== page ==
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Medication underutilization, or the omission of a potentially beneficial medication indicated for disease management, is common among older adults but poorly understood.
The aims of this work were to assess the prevalence of medication underuse and to determine whether polypharmacy or comorbidity was associated with medication underuse among physically frail older veterans transitioning from the hospital to the community.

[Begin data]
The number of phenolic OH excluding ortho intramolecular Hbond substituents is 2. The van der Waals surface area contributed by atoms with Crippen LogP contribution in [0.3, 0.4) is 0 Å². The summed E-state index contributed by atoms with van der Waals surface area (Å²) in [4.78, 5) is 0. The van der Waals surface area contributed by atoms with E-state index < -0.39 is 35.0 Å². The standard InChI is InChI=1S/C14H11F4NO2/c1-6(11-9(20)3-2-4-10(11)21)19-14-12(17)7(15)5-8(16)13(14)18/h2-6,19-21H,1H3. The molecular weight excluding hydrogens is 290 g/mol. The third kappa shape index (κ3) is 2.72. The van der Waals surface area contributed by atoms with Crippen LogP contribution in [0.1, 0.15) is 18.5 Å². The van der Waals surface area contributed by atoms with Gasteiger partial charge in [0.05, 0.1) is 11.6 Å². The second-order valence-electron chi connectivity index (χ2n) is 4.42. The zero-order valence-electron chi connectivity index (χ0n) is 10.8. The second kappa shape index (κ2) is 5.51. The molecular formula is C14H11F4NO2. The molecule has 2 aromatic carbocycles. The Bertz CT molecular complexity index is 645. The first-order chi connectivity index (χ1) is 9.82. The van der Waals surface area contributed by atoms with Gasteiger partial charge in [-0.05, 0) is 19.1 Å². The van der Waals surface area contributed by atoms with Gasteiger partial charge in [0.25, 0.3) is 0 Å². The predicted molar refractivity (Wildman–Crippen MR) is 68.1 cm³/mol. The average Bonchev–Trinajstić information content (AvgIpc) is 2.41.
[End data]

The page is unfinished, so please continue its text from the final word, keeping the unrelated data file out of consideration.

This was a cross-sectional analysis of patients who were discharged from 11 US veterans’ hospitals to outpatient care, based on data from the Geriatric Evaluation and Management Drug Study, a substudy of the Veterans Affairs Cooperative Study of geriatric evaluation and management. Patients were enrolled between August 31, 1995, and January 31, 1999. To qualify for the study, patients had to be aged ≥65 years, hospitalized in a medical or surgical ward for >48 hours, and meet ≥2 of the following criteria: moderate functional disability; recent cerebrovascular accident with residual neurological deficit; history of ≥1 fall in the previous 3 months; documented difficulty with walking (ie, requiring personal assistance or equipment), not including preadmission use of a wheelchair with ability to transfer to and from chair independently; malnutrition (admission serum albumin of 3.5 g/dL, <80% of ideal body weight, or recent ≥15-lb weight loss reported in admission history); dementia; depression; documented diagnosis of new fracture or revision needed of older fracture; unplanned admission within 3 months of previous admission; and prolonged bed rest. Clinical pharmacist/physician pairs reviewed medical records and medication lists and independently applied the Assessment of Underutilization (AOU) index to determine omissions of indicated medications. Discordances in index ratings were resolved during clinical consensus conferences. The primary outcome measure was the percentage of patients with ≥1 medication omission detected by the AOU. Multivariable logistic regression analyses identified factors associated with underuse.